KANDAHAR, Afghanistan – A bomb exploded near a U.S. military vehicle in southeastern Afghanistan (search) on Monday, injuring three American soldiers, the military said. A newly appointed police chief escaped a similar blast in a key southern city.
The three soldiers were traveling in an armored Humvee 35 miles east of Qalat, the capital of troubled Zabul province, when it was damaged by a homemade bomb, said American spokesman Maj. Rick Peat.
Peat said the three suffered burns and their injuries were not critical. "They should be fine," he said.
The wounded soldiers were evacuated to a large American base at Kandahar (search), Afghanistan's main southern city and the scene of another explosion Monday.
The remote-controlled bomb went off near a vehicle carrying the newly appointed chief of police for Kandahar province, damaging his car but injuring no one.
Khan Mohammed, a former provincial army commander who was appointed police chief on Sunday, was going to his office when the bomb went off, said Salim Khan, a deputy police chief.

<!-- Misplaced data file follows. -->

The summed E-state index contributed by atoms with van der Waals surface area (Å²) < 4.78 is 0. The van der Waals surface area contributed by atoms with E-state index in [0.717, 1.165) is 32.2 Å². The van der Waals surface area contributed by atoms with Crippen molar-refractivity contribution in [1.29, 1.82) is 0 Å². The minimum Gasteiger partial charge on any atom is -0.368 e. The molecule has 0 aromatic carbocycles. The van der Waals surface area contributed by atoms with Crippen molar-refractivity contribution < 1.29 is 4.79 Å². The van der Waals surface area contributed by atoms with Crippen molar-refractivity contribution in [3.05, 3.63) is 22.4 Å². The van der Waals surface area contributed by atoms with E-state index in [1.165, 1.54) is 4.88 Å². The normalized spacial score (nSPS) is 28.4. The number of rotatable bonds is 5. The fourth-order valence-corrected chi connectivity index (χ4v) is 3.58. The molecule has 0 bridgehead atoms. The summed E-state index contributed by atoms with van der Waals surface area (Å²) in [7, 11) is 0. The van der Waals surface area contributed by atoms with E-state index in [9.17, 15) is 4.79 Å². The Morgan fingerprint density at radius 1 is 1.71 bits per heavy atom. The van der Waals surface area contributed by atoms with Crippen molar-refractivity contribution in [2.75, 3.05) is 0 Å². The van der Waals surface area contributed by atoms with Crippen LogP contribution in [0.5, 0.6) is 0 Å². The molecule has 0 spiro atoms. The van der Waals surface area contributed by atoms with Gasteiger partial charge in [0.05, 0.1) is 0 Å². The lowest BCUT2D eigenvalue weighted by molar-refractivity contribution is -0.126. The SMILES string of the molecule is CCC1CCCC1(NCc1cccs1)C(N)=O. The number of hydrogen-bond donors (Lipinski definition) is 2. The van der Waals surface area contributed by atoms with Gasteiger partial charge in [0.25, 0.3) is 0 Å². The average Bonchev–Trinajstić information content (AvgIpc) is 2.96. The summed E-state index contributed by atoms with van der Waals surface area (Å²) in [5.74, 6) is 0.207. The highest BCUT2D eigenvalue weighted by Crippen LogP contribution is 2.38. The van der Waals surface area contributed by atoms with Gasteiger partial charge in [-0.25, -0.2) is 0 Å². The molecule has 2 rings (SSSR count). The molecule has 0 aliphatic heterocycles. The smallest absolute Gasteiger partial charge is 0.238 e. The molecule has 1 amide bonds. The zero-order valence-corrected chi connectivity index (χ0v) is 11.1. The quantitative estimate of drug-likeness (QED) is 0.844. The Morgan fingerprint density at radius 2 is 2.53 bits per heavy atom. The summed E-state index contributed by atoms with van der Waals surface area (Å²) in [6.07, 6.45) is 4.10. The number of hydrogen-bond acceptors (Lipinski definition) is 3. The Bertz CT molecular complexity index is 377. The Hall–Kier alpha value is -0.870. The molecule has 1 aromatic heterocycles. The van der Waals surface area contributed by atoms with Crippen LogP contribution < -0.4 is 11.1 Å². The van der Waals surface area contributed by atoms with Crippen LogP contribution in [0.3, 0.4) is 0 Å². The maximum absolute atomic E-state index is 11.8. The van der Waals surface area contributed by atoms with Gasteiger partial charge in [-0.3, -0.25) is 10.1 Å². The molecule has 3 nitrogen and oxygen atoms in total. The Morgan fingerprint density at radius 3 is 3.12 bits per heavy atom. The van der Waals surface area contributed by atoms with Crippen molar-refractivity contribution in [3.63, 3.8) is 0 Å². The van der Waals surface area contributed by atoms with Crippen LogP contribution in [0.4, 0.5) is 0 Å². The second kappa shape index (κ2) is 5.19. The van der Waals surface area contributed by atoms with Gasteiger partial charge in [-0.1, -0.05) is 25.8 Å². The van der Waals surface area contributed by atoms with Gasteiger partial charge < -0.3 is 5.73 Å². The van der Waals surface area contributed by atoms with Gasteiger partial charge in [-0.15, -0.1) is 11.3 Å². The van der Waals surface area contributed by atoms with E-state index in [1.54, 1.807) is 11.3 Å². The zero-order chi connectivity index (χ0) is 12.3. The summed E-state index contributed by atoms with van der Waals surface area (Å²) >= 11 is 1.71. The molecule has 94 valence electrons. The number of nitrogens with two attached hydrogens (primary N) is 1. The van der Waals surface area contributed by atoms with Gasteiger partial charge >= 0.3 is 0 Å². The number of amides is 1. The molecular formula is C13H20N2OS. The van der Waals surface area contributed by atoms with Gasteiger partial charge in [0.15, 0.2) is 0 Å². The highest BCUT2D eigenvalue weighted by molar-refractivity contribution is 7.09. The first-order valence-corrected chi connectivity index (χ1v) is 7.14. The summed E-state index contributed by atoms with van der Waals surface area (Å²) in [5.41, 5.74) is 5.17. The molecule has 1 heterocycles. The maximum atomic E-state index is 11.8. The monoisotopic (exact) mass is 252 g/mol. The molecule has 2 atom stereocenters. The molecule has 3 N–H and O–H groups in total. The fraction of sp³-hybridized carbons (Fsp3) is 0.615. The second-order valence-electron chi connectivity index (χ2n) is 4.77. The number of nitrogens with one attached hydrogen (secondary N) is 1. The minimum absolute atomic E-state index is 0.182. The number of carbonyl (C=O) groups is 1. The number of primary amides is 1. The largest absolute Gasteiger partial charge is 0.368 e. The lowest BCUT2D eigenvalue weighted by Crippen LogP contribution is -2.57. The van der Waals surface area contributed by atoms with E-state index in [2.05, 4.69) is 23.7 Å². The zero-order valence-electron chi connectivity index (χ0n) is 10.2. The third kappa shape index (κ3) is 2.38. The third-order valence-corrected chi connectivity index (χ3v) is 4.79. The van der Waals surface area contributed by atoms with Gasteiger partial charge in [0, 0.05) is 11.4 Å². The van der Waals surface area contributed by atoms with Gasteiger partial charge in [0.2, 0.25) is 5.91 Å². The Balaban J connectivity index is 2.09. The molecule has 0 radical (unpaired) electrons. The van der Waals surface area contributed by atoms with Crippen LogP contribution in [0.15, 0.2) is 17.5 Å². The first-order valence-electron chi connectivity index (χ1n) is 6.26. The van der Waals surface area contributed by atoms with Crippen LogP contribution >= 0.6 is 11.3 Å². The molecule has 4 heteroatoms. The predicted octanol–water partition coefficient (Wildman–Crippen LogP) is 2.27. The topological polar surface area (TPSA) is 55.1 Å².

Khan blamed Taliban (search) insurgents for the attack, but offered no evidence to back up his claim.
Mohammed, contacted by The Associated Press, confirmed the attack and vowed to "wipe out terrorists" from his area.
"These attacks cannot stop me from my work," he said. "I will continue my work to improve law and order."
Kandahar and Zabul provinces have seen frequent attacks against U.S. and Afghan troops, police and government officials since Afghanistan's former Taliban regime was ousted as a result of U.S.-led operations in late 2001.
Taliban insurgents have asked police and other Afghan officials not to work for the coalition forces and Afghan President Hamid Karzai (search).